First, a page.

The increasing penetration level of photovoltaic (PV) power generation in low voltage (LV) networks results in voltage rise issues, particularly at the end of the feeders. In order to mitigate this problem, several strategies, such as grid reinforcement, transformer tap change, demand-side management, active power curtailment, and reactive power optimization methods, show their contribution to voltage support, yet still limited. This paper proposes a coordinated volt-var control architecture between the LV distribution transformer and solar inverters to optimize the PV power penetration level in a representative LV network in Bornholm Island using a multi-objective genetic algorithm. The approach is to increase the reactive power contribution of the inverters closest to the transformer during overvoltage conditions. Two standard reactive power control concepts, cosΦ(P) and Q(U), are simulated and compared in terms of network power losses and voltage level along the feeder. As a practical implementation, a reconfigurable hardware is used for developing a testing platform based on real-time measurements to regulate the reactive power level. The proposed testing platform has been developed within PVNET.dk project, which targets to study the approaches for large PV power integration into the network, without the need of reinforcement.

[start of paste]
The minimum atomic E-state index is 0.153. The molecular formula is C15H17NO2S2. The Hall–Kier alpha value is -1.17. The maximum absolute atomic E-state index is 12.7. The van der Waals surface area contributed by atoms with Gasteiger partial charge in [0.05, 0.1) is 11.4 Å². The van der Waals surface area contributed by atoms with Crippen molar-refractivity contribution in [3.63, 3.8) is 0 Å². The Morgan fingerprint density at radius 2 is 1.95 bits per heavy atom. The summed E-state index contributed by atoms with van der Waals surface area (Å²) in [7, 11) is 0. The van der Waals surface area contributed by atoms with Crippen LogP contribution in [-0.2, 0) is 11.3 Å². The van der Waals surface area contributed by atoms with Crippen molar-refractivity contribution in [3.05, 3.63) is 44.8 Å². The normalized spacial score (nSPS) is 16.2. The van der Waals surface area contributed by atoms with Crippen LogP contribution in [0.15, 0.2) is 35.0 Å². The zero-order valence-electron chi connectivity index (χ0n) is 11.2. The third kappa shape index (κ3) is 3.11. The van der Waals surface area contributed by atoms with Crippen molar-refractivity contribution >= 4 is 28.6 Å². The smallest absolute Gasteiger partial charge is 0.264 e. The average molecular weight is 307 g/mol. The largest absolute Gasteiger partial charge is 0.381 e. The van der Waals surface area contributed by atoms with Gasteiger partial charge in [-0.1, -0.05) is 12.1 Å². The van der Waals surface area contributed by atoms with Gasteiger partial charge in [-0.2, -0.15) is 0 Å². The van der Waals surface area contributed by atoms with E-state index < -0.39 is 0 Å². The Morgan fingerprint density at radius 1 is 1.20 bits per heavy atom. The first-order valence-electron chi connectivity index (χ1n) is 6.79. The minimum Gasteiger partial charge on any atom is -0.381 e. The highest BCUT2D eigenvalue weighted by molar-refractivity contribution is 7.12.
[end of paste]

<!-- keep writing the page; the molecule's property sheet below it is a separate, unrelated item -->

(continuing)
Journal of Modern Power Systems and Clean Energy, 2014
Voltage regulation; Reactive power optimization; Genetic algorithm